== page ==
Tonight, the Charlotte Ballet and Chautauqua Symphony Orchestra are putting their thumbprint on two of the dance world’s most revered compositions.
At 2 p.m. on a hot Tuesday afternoon, most children in Chautauqua are zipping around the grounds on bikes, swinging from monkey bars at the playground or splashing in the lake at the beach.
Patricia McBride’s mother enrolled her in dance classes when she was 7 years old because she thought she could use a little more grace. She had no way of knowing that her daughter would someday become a world-renowned ballerina.
For those who love the art of dance, the Chautauqua Dance program offers this summer everything from performances by dancers in-residence to lectures on various topics in the world of dance.
The Charlotte Ballet, known formerly as the North Carolina Dance Theatre, will be in residence for the first seven weeks of the Chautauqua season, under the artistic direction of Jean-Pierre Bonnefoux.
Chautauqua School of Dance’s final student gala of the summer is bittersweet. More than two months of intense classes and rehearsals have all led to one final performance. As the students look around the Amphitheater stage on Sunday, they will be surrounded by both old and new friends.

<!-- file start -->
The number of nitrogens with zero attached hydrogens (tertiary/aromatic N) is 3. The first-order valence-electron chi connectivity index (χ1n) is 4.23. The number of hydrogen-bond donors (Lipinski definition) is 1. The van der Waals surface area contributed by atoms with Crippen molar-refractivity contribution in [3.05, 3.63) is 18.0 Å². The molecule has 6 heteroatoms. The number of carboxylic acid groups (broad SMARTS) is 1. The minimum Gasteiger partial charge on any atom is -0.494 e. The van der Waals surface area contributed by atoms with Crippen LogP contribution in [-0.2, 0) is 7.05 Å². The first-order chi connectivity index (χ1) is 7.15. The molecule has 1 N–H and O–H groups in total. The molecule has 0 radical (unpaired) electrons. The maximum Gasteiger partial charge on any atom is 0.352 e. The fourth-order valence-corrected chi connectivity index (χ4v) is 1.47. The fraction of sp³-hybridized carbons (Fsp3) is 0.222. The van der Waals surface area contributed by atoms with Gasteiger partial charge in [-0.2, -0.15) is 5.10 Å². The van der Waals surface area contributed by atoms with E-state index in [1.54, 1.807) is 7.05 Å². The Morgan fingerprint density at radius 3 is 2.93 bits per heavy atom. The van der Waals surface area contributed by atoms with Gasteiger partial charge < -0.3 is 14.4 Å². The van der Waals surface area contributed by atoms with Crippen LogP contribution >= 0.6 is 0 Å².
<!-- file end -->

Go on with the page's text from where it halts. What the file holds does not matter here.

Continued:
When people ask Megan and Lorraina Boyette what it’s like to be a twin, they usually respond, “Well, I don’t know what it’s like to not be a twin.”
Just as Chautauqua has brought together different art forms this season for The Romeo & Juliet Project, one year ago, Chautauqua brought together North Carolina Dance Theatre dancers Anna Gerberich and Frederick (Pete) Leo Walker II.
In 1964, George Balanchine choreographed Tarantella featuring Patricia McBride, now North Carolina Dance Theatre associate artistic director, as the leading lady.
Almost 50 years later, Patricia McBride will restage Tarantella with NCDT dancers Emily Ramirez and Jordan Leeper performing the abstract pas de deux with tambourines in hand. The piece features music by Louis Gottschalk and arranged by Hershy Kay.
An extraordinary dance teacher doesn’t need to have been an extraordinary dancer, but sometimes that’s just what happens.
Chelsea Dumas once dreamed of becoming a backup dancer for Beyonce Knowles. Although she will always hold on to that dream, Dumas’ aspirations have shifted slightly since discovering ballet.
Dumas joins students from the School of Music and the School of Dance in a showcase at 8:15 p.m. tonight in the Amphitheater.